The rise of Trump and the tea party movement owes a lot to these divides. On the other side of the aisle, supporters of avowed socialist Sen. Bernie Sanders’ presidential campaign may be justifiably upset about the many centrist Democrats who have supported GOP-backed austerity policies, likely bowing to pressure from the increasingly powerful economic elite. As Gilens wrote, “coincidental representation is a pale, counterfeit, simulacrum of democracy.” This fraudulent democracy goes a long way to accounting for the appeal of populism across the ideological spectrum.

This piece originally appeared on Al Jazeera America. 

Higher voter turnout could limit the far right

One of the most disturbing trends in the American political system is the rapid ascent of the far right. As FiveThirtyEight editor Nate Silver recently noted, “The most conservative Republicans in the House 25 or 30 years ago would be among the most liberal members now.” In “Why Voting Matters,” my latest report for Demos, a progressive public-policy organization, I make the case that higher turnout would dramatically change policy in the United States by moderating the power of the far right.

I consulted the American National Election Studies 2012 data, focusing on differences in opinion between voters and nonvoters who identified as Republican. I began by examining the three areas of federal spending that most closely relate to the government’s role in the social safety net: Social Security, child care and subsidies for the poor. Each question asks respondents whether they want to increase, decrease or keep the same funding for each. I examine net support, which means subtracting the share of those who want to decrease spending from those who want to increase it. As the chart below shows, nonvoters were significantly more likely to support the social safety net than voters.

Voting chart 1

I also examined the rate of turnout by partisan affiliation. As the chart below shows, individuals with the strongest partisan identification were most likely to turn out to vote. In 2012, 88 percent of strong Democrats and 92 percent of strong Republicans voted, compared with 76 percent of independent Democrats and 77 percent of independent Republicans.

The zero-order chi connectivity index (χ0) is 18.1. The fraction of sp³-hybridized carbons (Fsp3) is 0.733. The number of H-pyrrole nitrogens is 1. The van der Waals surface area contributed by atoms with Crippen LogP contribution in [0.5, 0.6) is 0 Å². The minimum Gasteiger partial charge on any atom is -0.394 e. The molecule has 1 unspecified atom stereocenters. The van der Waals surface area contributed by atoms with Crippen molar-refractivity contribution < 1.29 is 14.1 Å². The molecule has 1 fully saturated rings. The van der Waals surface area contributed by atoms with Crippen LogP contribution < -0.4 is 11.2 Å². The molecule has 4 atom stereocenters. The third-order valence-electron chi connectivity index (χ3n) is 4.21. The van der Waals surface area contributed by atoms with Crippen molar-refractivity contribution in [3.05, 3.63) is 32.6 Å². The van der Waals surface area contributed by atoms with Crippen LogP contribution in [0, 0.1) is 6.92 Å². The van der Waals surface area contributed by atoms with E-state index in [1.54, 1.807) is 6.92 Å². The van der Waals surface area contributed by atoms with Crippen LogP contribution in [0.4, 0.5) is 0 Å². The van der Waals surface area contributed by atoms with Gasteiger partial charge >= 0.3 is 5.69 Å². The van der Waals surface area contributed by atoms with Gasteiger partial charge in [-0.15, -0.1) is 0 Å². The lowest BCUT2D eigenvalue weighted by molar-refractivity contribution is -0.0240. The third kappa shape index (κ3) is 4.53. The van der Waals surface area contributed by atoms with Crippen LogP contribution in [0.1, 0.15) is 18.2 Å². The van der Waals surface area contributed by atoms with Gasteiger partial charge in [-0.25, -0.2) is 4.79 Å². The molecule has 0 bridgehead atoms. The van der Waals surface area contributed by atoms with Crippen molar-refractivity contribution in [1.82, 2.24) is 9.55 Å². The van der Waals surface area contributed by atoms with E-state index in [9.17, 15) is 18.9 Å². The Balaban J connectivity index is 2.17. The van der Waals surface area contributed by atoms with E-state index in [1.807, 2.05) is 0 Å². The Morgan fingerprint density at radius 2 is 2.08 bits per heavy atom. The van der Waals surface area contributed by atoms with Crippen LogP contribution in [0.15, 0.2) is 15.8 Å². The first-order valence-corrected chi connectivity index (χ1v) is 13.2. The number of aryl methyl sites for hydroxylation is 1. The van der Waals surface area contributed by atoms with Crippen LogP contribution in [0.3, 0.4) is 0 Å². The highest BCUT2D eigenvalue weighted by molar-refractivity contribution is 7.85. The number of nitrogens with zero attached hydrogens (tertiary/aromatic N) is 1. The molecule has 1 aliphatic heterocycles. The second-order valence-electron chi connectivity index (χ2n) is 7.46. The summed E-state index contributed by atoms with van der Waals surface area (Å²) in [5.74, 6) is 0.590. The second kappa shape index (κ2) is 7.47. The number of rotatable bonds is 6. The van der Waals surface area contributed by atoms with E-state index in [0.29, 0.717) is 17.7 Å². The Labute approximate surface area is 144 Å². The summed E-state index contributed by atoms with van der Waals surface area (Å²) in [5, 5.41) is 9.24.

Voting chart 2

Finally, I explored the ideology of Republican voters and nonvoters. Among self-identified Republicans, individuals who identify as extremely conservative were most likely to vote, while those who are middle of the road were less likely. Liberal Republicans were the least likely to vote.

Voting chart 3

The data suggest that Republicans who don’t vote are far more moderate than Republicans who do and that higher turnout would lead to a more moderate Republican Party. There is a strong theoretical reason to believe that higher turnout would lead to less polarization, because marginal voters are less polarized than regular voters. In arecent study, researchers Ryan Enos, Anthony Fowler and Lynn Vavreck found that a propensity to vote strongly correlates with strong party identification and extreme ideology.

Two scholars of political polarization, Thomas Mann and Norman Ornstein, argue that boosting turnout would push politicians to woo voters in the center, pointing to the example of Australia’s compulsory voting. As they wrote, “Australian politicians of all stripes say that knowing their party’s base will all be there, as will the base of the other side, requires them to focus on those persuadable voters in the middle.”

Similarly, in a 2012 paper, researcher Justin Valasek found that “measures to increase turnout decrease political polarization.” In an earlier working version of the paper, he points to the implementation of voting by mail in Oregon, noting that, “between 1982 and 1994 the Oregon delegation was more polarized than the national average, and in all subsequent elections, where all citizens were allowed to vote by mail, it was less polarized.” Though there is not enough data to conclusively show that voting by mail was responsible (thus it was cut from the final paper), it is certainly suggestive.